The cities of Madison and Milwaukee on Friday sued two state agencies administering a budget mechanism that severely reduced funding for solid waste recycling by diverting landfill tipping fees away from a grant program.
According to the lawsuit filed in Dane County Circuit Court, Madison claims it lost $405,102 last year because a program that helps municipalities pay for recycling was raided for other purposes.
The lawsuit names the Department of Administration, the Department of Natural Resources and the agencies' secretaries.
It claims the diversion of about $13.1 million from the recycling grant program is unconstitutional because those agencies had no authority to do so.
DNR officials could not be reached for comment. Jocelyn Webster, spokesperson for the DOA, said Friday she would reserve comment until department officials had seen the lawsuit, but "typically, DOA has a policy of not commenting on ongoing litigation."
According to the lawsuit, the diversion occurred via a circuitous route that begins with the collection of a "tipping fee" that is designated for the recycling grant program. That money was supposed to all go back to municipalities, but instead the $13.1 million — or about 41 percent of the total — was mostly sent to the general fund.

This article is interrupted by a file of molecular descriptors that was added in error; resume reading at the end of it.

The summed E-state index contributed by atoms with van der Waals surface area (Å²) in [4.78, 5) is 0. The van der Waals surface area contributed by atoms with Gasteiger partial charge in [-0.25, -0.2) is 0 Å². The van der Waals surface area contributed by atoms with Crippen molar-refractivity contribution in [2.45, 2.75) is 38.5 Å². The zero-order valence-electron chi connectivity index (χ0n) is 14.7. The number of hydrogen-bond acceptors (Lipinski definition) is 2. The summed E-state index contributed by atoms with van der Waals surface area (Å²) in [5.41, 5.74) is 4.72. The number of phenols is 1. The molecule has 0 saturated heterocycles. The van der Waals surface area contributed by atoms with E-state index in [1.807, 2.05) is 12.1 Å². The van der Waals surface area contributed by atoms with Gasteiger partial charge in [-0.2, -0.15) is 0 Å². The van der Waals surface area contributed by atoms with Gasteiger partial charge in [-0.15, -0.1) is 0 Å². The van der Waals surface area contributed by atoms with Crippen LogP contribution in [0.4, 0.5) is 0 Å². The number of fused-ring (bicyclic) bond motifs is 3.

That makes the tipping fee revenue an unconstitutional tax, the suit claims.
Madison City Attorney Michael May said the city's grant went from $1,145,979 to $740,877. Milwaukee's loss was estimated at more than $1 million.
Three Milwaukee aldermen joined the cities in filing the lawsuit.
The grant system was established in 1989 to "create and support a solid waste recycling program." It has also been interpreted as a way to even out the costs of tipping, as half of tipping fees at landfill sites in Wisconsin are paid by municipalities, the complaint states.
The lawsuit asks for restoration of the diverted money and for injunctions against the use of recycling tipping fees for anything other than recycling.